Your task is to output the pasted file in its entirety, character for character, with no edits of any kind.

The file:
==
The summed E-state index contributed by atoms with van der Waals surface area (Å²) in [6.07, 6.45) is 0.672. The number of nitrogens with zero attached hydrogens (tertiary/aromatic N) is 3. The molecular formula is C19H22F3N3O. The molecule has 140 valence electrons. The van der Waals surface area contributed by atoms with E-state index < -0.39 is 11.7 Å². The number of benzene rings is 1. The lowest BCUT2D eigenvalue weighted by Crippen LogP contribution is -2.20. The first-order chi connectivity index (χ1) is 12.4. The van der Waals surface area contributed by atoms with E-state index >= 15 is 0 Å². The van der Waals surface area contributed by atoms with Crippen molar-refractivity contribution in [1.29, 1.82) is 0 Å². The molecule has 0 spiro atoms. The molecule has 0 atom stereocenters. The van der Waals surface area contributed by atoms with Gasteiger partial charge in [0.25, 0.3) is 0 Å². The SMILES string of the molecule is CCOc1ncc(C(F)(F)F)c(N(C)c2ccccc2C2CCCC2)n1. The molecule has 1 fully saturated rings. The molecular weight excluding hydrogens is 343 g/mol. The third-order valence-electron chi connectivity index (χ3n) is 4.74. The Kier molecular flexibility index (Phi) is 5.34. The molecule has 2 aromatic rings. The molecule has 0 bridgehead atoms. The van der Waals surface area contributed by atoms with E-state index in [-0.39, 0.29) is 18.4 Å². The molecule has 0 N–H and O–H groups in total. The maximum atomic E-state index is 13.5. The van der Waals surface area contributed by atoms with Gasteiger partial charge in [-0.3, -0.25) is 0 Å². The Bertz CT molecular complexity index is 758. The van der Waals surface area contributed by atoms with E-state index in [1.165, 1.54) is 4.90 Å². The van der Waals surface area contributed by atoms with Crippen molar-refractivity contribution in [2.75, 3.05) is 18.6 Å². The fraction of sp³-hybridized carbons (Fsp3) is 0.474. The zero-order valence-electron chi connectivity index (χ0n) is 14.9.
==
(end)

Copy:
The summed E-state index contributed by atoms with van der Waals surface area (Å²) in [6.07, 6.45) is 0.672. The number of nitrogens with zero attached hydrogens (tertiary/aromatic N) is 3. The molecular formula is C19H22F3N3O. The molecule has 140 valence electrons. The van der Waals surface area contributed by atoms with E-state index < -0.39 is 11.7 Å². The number of benzene rings is 1. The lowest BCUT2D eigenvalue weighted by Crippen LogP contribution is -2.20. The first-order chi connectivity index (χ1) is 12.4. The van der Waals surface area contributed by atoms with E-state index >= 15 is 0 Å². The van der Waals surface area contributed by atoms with Crippen molar-refractivity contribution in [1.29, 1.82) is 0 Å². The molecule has 0 spiro atoms. The molecule has 0 atom stereocenters. The van der Waals surface area contributed by atoms with Gasteiger partial charge in [0.25, 0.3) is 0 Å². The SMILES string of the molecule is CCOc1ncc(C(F)(F)F)c(N(C)c2ccccc2C2CCCC2)n1. The molecule has 1 fully saturated rings. The molecular weight excluding hydrogens is 343 g/mol. The third-order valence-electron chi connectivity index (χ3n) is 4.74. The Kier molecular flexibility index (Phi) is 5.34. The molecule has 2 aromatic rings. The molecule has 0 bridgehead atoms. The van der Waals surface area contributed by atoms with E-state index in [-0.39, 0.29) is 18.4 Å². The molecule has 0 N–H and O–H groups in total. The maximum atomic E-state index is 13.5. The van der Waals surface area contributed by atoms with Gasteiger partial charge in [-0.3, -0.25) is 0 Å². The Bertz CT molecular complexity index is 758. The van der Waals surface area contributed by atoms with E-state index in [1.165, 1.54) is 4.90 Å². The van der Waals surface area contributed by atoms with Crippen molar-refractivity contribution in [2.75, 3.05) is 18.6 Å². The fraction of sp³-hybridized carbons (Fsp3) is 0.474. The zero-order valence-electron chi connectivity index (χ0n) is 14.9.